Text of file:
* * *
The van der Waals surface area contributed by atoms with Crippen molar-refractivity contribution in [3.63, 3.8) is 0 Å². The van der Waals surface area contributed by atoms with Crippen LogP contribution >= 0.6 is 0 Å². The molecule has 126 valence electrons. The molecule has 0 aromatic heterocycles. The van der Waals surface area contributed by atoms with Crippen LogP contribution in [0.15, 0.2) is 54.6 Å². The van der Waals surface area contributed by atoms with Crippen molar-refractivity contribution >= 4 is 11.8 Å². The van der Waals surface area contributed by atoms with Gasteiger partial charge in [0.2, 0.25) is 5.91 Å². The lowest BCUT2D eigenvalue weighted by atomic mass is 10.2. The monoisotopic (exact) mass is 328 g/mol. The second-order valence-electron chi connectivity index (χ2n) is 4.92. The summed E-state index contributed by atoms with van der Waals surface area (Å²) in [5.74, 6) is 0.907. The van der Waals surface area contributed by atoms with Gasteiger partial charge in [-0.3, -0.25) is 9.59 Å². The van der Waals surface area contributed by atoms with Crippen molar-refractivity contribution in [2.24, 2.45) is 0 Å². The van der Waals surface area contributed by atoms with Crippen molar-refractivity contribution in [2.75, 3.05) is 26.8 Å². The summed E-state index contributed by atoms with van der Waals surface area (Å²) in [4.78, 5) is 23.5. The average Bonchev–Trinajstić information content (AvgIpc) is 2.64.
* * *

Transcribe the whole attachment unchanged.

The van der Waals surface area contributed by atoms with Crippen molar-refractivity contribution in [3.63, 3.8) is 0 Å². The van der Waals surface area contributed by atoms with Crippen LogP contribution >= 0.6 is 0 Å². The molecule has 126 valence electrons. The molecule has 0 aromatic heterocycles. The van der Waals surface area contributed by atoms with Crippen LogP contribution in [0.15, 0.2) is 54.6 Å². The van der Waals surface area contributed by atoms with Crippen molar-refractivity contribution >= 4 is 11.8 Å². The van der Waals surface area contributed by atoms with Gasteiger partial charge in [0.2, 0.25) is 5.91 Å². The lowest BCUT2D eigenvalue weighted by atomic mass is 10.2. The monoisotopic (exact) mass is 328 g/mol. The second-order valence-electron chi connectivity index (χ2n) is 4.92. The summed E-state index contributed by atoms with van der Waals surface area (Å²) in [5.74, 6) is 0.907. The van der Waals surface area contributed by atoms with Gasteiger partial charge in [-0.3, -0.25) is 9.59 Å². The van der Waals surface area contributed by atoms with Crippen molar-refractivity contribution in [2.24, 2.45) is 0 Å². The van der Waals surface area contributed by atoms with Crippen molar-refractivity contribution in [2.75, 3.05) is 26.8 Å². The summed E-state index contributed by atoms with van der Waals surface area (Å²) in [4.78, 5) is 23.5. The average Bonchev–Trinajstić information content (AvgIpc) is 2.64.